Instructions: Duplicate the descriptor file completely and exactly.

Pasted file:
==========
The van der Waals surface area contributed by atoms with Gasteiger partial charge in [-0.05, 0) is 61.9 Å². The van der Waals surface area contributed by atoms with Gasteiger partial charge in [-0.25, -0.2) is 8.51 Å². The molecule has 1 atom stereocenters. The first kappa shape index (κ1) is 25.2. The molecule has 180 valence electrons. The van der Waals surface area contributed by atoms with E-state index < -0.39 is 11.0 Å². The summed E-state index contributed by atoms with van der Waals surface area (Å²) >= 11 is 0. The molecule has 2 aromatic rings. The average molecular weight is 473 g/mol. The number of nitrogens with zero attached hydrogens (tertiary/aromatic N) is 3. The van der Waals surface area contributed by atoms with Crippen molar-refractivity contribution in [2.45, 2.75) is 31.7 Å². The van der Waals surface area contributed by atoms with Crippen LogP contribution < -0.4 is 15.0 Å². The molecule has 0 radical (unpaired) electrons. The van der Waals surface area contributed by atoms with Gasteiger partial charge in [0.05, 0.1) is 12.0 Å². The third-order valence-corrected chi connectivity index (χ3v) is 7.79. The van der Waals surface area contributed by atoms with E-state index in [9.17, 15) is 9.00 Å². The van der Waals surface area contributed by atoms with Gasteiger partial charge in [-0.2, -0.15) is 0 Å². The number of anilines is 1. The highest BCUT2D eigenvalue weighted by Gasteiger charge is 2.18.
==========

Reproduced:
The van der Waals surface area contributed by atoms with Gasteiger partial charge in [-0.05, 0) is 61.9 Å². The van der Waals surface area contributed by atoms with Gasteiger partial charge in [-0.25, -0.2) is 8.51 Å². The molecule has 1 atom stereocenters. The first kappa shape index (κ1) is 25.2. The molecule has 180 valence electrons. The van der Waals surface area contributed by atoms with E-state index < -0.39 is 11.0 Å². The summed E-state index contributed by atoms with van der Waals surface area (Å²) >= 11 is 0. The molecule has 2 aromatic rings. The average molecular weight is 473 g/mol. The number of nitrogens with zero attached hydrogens (tertiary/aromatic N) is 3. The van der Waals surface area contributed by atoms with Crippen molar-refractivity contribution in [2.45, 2.75) is 31.7 Å². The van der Waals surface area contributed by atoms with Crippen LogP contribution < -0.4 is 15.0 Å². The molecule has 0 radical (unpaired) electrons. The van der Waals surface area contributed by atoms with Gasteiger partial charge in [0.05, 0.1) is 12.0 Å². The third-order valence-corrected chi connectivity index (χ3v) is 7.79. The van der Waals surface area contributed by atoms with E-state index in [9.17, 15) is 9.00 Å². The van der Waals surface area contributed by atoms with Gasteiger partial charge in [-0.2, -0.15) is 0 Å². The number of anilines is 1. The highest BCUT2D eigenvalue weighted by Gasteiger charge is 2.18.